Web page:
via robertsingleton

Fukushima in Alabama (Averted) (via Say It Ain’t So Already)

I believe that there are a great many problems with nuclear plants in the United States that we do not hear about. This posting supports my point of view.

Why, if reported at all, are these considered local stories? A nuclear disaster renders hundreds, possibly thousands of square mile uninhabitable for the forseeable future. How much of a disaster do you have to have for the American news media to give it priority over the dissolute royal family of England?

Good article. Thanks to Say It Ain’t So Already.

James Pilant

Fukushima in Alabama (Averted) It is so, so telling that this news has not been part of the coverage of the terrible tornadoes in Mississippi, Alabama and Georgia yesterday: A nuclear power plant in Alabama that lost power after violent thunderstorms and tornadoes on Wednesday will be down for days and possibly weeks but the backup power systems worked as designed to prevent a partial meltdown like the disaster in Japan. The Browns Ferry nuclear power plant, one of the biggest … Read More

via Say It Ain’t So Already

TEPCO screws the pooch – again. (via Thus knowledge flows like water)

“Water entombment” – Somehow that doesn’t sound very safe or in any way impressive.

And I don’t like any plan that develops by accident.

Read and let me know what you think.

James Pilant

My thanks to “Thus knowledge flows like water.”

TEPCO screws the pooch - again. You already know this isn’t going to turn out well.  Saturday, April 23, 2011 #Fukushima I Nuke Plant: Unintended “Water Entombment” of Reactor 1 They didn’t mean to, but ended up doing what some experts had suggested as a way to cool the melted fuel in the Reactor 1’s Pressure Vessel.Mainichi Shinbun (10:01 PM JST 4/23/2011; emphasis added) reports that TEPCO is “entombing” the Reactor 1 with water by accident: … Read More

via Thus knowledge flows like water

時間の止まった警戒区域付近 南相馬市 CNNニュース2011年4月21日 (A trip into the “no-go” zone.)

This is heartbreaking. How many times do you see this before you wonder why this kind of damage doesn’t seem important to the proponents of nuclear energy? I keep reading these guys. They keep talking about the low death toll of nuclear incidents. First, I doubt that the death toll at Chernobyl is anywhere close to the real number. Second, I find land being reduced to a dead zone closed to humans more than a little unsatisfactory.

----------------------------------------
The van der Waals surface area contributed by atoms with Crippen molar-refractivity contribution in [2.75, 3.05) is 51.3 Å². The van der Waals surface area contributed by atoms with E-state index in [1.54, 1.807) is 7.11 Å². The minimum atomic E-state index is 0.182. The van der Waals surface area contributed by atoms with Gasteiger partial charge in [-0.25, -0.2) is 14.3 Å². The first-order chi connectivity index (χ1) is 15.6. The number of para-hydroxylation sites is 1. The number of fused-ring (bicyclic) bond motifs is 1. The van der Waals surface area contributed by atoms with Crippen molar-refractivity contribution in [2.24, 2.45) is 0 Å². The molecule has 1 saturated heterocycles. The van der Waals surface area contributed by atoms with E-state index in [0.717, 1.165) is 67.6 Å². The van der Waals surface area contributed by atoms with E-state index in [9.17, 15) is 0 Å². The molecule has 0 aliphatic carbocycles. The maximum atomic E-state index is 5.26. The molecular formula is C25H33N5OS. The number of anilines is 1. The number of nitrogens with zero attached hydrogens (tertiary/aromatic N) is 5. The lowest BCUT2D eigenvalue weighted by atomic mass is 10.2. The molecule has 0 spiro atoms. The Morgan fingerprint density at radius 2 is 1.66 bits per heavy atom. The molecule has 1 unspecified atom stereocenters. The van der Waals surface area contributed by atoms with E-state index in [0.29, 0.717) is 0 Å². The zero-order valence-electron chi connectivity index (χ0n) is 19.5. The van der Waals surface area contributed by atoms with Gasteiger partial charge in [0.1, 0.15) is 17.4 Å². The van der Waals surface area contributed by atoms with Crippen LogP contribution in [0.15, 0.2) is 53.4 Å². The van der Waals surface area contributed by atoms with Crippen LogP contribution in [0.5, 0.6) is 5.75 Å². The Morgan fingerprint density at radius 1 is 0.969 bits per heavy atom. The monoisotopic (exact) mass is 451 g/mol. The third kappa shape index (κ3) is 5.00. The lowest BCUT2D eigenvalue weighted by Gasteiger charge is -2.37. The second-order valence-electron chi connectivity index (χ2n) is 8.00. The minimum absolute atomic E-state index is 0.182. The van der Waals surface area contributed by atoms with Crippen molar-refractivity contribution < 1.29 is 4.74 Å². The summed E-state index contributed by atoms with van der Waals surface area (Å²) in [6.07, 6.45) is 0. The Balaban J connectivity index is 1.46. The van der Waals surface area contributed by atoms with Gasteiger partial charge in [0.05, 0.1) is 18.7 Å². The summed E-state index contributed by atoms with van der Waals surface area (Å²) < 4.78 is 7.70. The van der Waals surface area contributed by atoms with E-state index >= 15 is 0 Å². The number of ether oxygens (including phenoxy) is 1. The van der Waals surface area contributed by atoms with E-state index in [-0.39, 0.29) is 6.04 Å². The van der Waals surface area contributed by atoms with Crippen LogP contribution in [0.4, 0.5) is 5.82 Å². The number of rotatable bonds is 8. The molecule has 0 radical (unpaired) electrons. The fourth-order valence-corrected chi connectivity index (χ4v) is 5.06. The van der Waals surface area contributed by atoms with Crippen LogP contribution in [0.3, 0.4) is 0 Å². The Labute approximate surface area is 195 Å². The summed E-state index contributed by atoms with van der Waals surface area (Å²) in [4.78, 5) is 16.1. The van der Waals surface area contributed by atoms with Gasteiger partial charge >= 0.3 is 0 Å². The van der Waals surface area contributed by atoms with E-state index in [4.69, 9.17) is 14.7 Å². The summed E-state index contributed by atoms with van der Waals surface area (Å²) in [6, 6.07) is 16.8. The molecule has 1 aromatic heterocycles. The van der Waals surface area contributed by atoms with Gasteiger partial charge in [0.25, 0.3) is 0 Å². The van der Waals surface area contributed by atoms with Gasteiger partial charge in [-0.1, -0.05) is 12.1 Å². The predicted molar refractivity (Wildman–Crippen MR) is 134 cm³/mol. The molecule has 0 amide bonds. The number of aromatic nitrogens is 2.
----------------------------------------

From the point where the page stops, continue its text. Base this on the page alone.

But I have faith in the nuclear industry. They will come back with tons of PR, promises of safety and the hope of an economic miracle in some small hamlet desperate for jobs. They always come back.

James Pilant

Wife of Fukushima nuclear plant worker: Waiting and worried (CBS News)

You have to watch a commercial before you can see the video.

I’m not entirely happy with the news story. Somehow we found an American angle to give drama to the story. We Don’t Need an American Angle. The Japanese are people and though they don’t appear to look like many American, I find the stories of the Japanese to be just as compelling. What is it with Americans? Can’t we look at other people and recognize their commonalites, their souls, minds, spirits, hopes, dreams, emotions,.. Don’t we get it. We are all the same in the importance of our stories.

James Pilant

TEPCO: The Cat’s on the Roof (via Crooks and Liars)

Susie Madrak wrote this for the web site, Crooks and Liars. It’s not only clever, it’s how I feel about it. Everyday I think TEPCO is going to fall off the roof but somehow that cat survives another day.

James Pilant

Remember that old joke about the guy who went on vacation and left his brother home to watch his cat? The cat fell off the roof and died. When the brother called to ask how his cat was, his brother said, “I’m sorry to tell you that your cat just died.”

The brother was really upset and said, “You don’t just come out and say something like that. You should have prepared me. You could have said, ‘The cat’s on the roof, I’ve called the fire department, we’re trying to get him down’. That’s how you prepare someone for bad news: something like that.”

Then he asked his brother, “By the way, how’s mom?”

“She’s on the roof…” (Read it all!)

Japan seals off no-go zone around nuclear plant (via Yahoo News)

“Fearing that the might not see their home for months,” talk about optimistic! Radiation does not leave in a few months. They are not going home. Maybe in years. Maybe.

James Pilant

From Yahoo News

Japan sealed off a wide area around a radiation-spewing nuclear power plant on Friday to prevent tens of thousands of residents from sneaking back to the homes they quickly evacuated, some with little more than a credit card and the clothes on their backs.

Fearing they might not see their homes again for months, evacuees raced into the deserted towns Thursday before the ban took effect to grab whatever belongings they could cram into their cars.

“This is our last chance, but we aren’t going to stay long. We are just getting what we need and getting out,” said Kiyoshi Kitajima, an X-ray technician, who dashed to his hospital in Futaba, a town next door to the plant, to collect equipment before the order took effect at midnight.